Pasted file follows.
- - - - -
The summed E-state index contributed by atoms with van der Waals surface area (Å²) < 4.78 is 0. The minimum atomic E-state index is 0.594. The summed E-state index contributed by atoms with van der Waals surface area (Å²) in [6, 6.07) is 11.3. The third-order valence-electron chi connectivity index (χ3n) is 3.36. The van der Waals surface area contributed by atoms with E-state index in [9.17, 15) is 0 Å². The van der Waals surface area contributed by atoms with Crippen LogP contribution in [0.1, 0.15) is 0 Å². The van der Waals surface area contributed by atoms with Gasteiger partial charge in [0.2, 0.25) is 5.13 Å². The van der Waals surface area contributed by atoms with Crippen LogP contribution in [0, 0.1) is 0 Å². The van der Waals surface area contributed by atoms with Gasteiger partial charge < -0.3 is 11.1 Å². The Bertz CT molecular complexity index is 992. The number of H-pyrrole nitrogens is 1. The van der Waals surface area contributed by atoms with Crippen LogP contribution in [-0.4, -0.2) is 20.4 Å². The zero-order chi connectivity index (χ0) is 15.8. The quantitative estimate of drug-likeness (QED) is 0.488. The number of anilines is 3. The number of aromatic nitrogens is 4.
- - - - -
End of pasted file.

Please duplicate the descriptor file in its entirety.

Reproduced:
The summed E-state index contributed by atoms with van der Waals surface area (Å²) < 4.78 is 0. The minimum atomic E-state index is 0.594. The summed E-state index contributed by atoms with van der Waals surface area (Å²) in [6, 6.07) is 11.3. The third-order valence-electron chi connectivity index (χ3n) is 3.36. The van der Waals surface area contributed by atoms with E-state index in [9.17, 15) is 0 Å². The van der Waals surface area contributed by atoms with Crippen LogP contribution in [0.1, 0.15) is 0 Å². The van der Waals surface area contributed by atoms with Gasteiger partial charge in [0.2, 0.25) is 5.13 Å². The van der Waals surface area contributed by atoms with Crippen LogP contribution in [0, 0.1) is 0 Å². The van der Waals surface area contributed by atoms with Gasteiger partial charge < -0.3 is 11.1 Å². The Bertz CT molecular complexity index is 992. The number of H-pyrrole nitrogens is 1. The van der Waals surface area contributed by atoms with Crippen LogP contribution in [-0.4, -0.2) is 20.4 Å². The zero-order chi connectivity index (χ0) is 15.8. The quantitative estimate of drug-likeness (QED) is 0.488. The number of anilines is 3. The number of aromatic nitrogens is 4.